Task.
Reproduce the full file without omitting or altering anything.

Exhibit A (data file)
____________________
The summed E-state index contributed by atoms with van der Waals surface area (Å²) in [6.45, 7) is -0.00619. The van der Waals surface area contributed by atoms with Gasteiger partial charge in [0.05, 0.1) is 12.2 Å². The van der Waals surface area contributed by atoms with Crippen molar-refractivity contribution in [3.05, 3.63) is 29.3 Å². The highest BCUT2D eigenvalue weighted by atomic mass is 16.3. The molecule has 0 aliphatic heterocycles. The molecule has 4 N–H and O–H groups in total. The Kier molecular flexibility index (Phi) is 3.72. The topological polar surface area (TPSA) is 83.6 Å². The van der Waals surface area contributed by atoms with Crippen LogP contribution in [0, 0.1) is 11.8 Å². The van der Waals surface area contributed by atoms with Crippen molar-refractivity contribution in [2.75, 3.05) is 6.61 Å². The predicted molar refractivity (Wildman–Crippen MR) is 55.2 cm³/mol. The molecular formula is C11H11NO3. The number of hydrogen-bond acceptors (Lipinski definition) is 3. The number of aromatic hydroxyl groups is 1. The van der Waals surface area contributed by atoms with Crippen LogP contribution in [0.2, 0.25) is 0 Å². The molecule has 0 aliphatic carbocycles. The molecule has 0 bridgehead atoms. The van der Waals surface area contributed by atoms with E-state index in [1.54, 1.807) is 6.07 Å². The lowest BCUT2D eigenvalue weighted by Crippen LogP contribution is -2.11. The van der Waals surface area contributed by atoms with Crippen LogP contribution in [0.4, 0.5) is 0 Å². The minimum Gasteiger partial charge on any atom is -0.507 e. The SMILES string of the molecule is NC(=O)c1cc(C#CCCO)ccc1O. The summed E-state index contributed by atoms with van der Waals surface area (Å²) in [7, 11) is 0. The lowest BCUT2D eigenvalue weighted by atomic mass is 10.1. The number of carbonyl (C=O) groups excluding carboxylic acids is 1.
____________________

The summed E-state index contributed by atoms with van der Waals surface area (Å²) in [6.45, 7) is -0.00619. The van der Waals surface area contributed by atoms with Gasteiger partial charge in [0.05, 0.1) is 12.2 Å². The van der Waals surface area contributed by atoms with Crippen molar-refractivity contribution in [3.05, 3.63) is 29.3 Å². The highest BCUT2D eigenvalue weighted by atomic mass is 16.3. The molecule has 0 aliphatic heterocycles. The molecule has 4 N–H and O–H groups in total. The Kier molecular flexibility index (Phi) is 3.72. The topological polar surface area (TPSA) is 83.6 Å². The van der Waals surface area contributed by atoms with Crippen LogP contribution in [0, 0.1) is 11.8 Å². The van der Waals surface area contributed by atoms with Crippen molar-refractivity contribution in [2.75, 3.05) is 6.61 Å². The predicted molar refractivity (Wildman–Crippen MR) is 55.2 cm³/mol. The molecular formula is C11H11NO3. The number of hydrogen-bond acceptors (Lipinski definition) is 3. The number of aromatic hydroxyl groups is 1. The van der Waals surface area contributed by atoms with Crippen LogP contribution in [0.2, 0.25) is 0 Å². The molecule has 0 aliphatic carbocycles. The molecule has 0 bridgehead atoms. The van der Waals surface area contributed by atoms with E-state index in [1.54, 1.807) is 6.07 Å². The lowest BCUT2D eigenvalue weighted by Crippen LogP contribution is -2.11. The van der Waals surface area contributed by atoms with Crippen LogP contribution in [0.4, 0.5) is 0 Å². The minimum Gasteiger partial charge on any atom is -0.507 e. The SMILES string of the molecule is NC(=O)c1cc(C#CCCO)ccc1O. The summed E-state index contributed by atoms with van der Waals surface area (Å²) in [7, 11) is 0. The lowest BCUT2D eigenvalue weighted by atomic mass is 10.1. The number of carbonyl (C=O) groups excluding carboxylic acids is 1.